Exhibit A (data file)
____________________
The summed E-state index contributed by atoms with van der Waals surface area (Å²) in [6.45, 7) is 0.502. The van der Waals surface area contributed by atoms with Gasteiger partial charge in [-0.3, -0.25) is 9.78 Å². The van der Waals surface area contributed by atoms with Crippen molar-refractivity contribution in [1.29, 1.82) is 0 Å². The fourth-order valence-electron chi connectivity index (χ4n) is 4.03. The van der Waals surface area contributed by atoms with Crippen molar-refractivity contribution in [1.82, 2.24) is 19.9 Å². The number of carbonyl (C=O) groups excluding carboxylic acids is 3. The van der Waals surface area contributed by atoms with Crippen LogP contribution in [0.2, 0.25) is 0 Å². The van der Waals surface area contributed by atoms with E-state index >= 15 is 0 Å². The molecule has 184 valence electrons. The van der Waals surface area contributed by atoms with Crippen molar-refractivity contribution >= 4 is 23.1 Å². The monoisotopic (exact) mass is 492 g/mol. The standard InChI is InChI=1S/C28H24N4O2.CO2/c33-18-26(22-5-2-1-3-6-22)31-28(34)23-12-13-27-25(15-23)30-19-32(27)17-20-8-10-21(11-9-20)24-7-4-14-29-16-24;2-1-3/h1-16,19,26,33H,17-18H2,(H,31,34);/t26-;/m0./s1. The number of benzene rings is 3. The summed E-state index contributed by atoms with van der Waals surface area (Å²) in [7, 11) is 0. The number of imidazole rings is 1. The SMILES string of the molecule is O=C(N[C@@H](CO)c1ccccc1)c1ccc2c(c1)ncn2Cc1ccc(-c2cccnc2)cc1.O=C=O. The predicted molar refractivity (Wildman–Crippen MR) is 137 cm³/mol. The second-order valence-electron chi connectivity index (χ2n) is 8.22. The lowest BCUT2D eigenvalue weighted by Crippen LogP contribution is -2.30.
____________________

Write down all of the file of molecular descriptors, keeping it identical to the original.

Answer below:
The summed E-state index contributed by atoms with van der Waals surface area (Å²) in [6.45, 7) is 0.502. The van der Waals surface area contributed by atoms with Gasteiger partial charge in [-0.3, -0.25) is 9.78 Å². The van der Waals surface area contributed by atoms with Crippen molar-refractivity contribution in [1.29, 1.82) is 0 Å². The fourth-order valence-electron chi connectivity index (χ4n) is 4.03. The van der Waals surface area contributed by atoms with Crippen molar-refractivity contribution in [1.82, 2.24) is 19.9 Å². The number of carbonyl (C=O) groups excluding carboxylic acids is 3. The van der Waals surface area contributed by atoms with Crippen LogP contribution in [0.2, 0.25) is 0 Å². The van der Waals surface area contributed by atoms with E-state index >= 15 is 0 Å². The molecule has 184 valence electrons. The van der Waals surface area contributed by atoms with Crippen molar-refractivity contribution >= 4 is 23.1 Å². The monoisotopic (exact) mass is 492 g/mol. The standard InChI is InChI=1S/C28H24N4O2.CO2/c33-18-26(22-5-2-1-3-6-22)31-28(34)23-12-13-27-25(15-23)30-19-32(27)17-20-8-10-21(11-9-20)24-7-4-14-29-16-24;2-1-3/h1-16,19,26,33H,17-18H2,(H,31,34);/t26-;/m0./s1. The number of benzene rings is 3. The summed E-state index contributed by atoms with van der Waals surface area (Å²) in [7, 11) is 0. The number of imidazole rings is 1. The SMILES string of the molecule is O=C(N[C@@H](CO)c1ccccc1)c1ccc2c(c1)ncn2Cc1ccc(-c2cccnc2)cc1.O=C=O. The predicted molar refractivity (Wildman–Crippen MR) is 137 cm³/mol. The second-order valence-electron chi connectivity index (χ2n) is 8.22. The lowest BCUT2D eigenvalue weighted by Crippen LogP contribution is -2.30.